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Chondromalacia Patella: Understanding Symptoms, Causes, and Treatment Options

Updated: Apr 14, 2023


Chondromalacia patella

Chondromalacia Patella: Symptoms, Causes, and Treatment


Chondromalacia patella, also known as runner's knee, is a common condition that affects the knee joint. It is characterized by the softening and breakdown of the cartilage on the undersurface of the kneecap (patella), leading to pain and inflammation. This condition is most commonly seen in young adults and athletes, but anyone can develop chondromalacia patella at any age. In this article, we will discuss the symptoms, causes, and treatment options for chondromalacia patella in detail.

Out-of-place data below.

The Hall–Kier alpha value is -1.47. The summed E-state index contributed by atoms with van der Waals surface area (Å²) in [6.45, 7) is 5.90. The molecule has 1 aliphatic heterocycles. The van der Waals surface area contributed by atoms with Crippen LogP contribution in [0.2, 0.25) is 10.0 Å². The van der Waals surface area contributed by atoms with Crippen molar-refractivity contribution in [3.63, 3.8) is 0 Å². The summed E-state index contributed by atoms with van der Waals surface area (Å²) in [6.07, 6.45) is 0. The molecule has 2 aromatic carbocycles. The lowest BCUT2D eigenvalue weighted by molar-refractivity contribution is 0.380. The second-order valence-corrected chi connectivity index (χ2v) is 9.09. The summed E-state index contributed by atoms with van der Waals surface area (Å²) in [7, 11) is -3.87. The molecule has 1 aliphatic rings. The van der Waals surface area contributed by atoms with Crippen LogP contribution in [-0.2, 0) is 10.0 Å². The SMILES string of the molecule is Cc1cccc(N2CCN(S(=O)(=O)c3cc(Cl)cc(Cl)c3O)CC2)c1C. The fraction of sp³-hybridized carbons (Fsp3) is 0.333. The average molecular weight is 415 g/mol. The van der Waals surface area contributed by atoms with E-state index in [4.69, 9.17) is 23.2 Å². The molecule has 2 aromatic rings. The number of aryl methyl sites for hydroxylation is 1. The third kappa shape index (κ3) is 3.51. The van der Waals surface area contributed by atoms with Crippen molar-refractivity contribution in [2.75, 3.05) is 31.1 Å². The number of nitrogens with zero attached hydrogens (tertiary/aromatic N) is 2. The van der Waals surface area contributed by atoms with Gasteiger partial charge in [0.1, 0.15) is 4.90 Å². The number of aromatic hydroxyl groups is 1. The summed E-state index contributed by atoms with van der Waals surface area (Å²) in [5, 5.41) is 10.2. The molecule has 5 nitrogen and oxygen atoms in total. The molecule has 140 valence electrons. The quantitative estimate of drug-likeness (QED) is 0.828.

Symptoms of Chondromalacia Patella

The most common symptoms of chondromalacia patella include:

  • Pain: Pain in the front of the knee, especially when walking downstairs, squatting, or sitting with bent knees for an extended period of time. The pain may be a dull ache or a sharp pain that comes and goes.

  • Swelling: Swelling in the knee joint, which may be accompanied by pain and tenderness. The swelling may be small and go away quickly, or it may be larger and persist for several days or weeks.

  • Popping or crunching: A feeling of crunching or popping in the knee joint, especially when bending or extending the knee. This sound may be accompanied by pain or discomfort.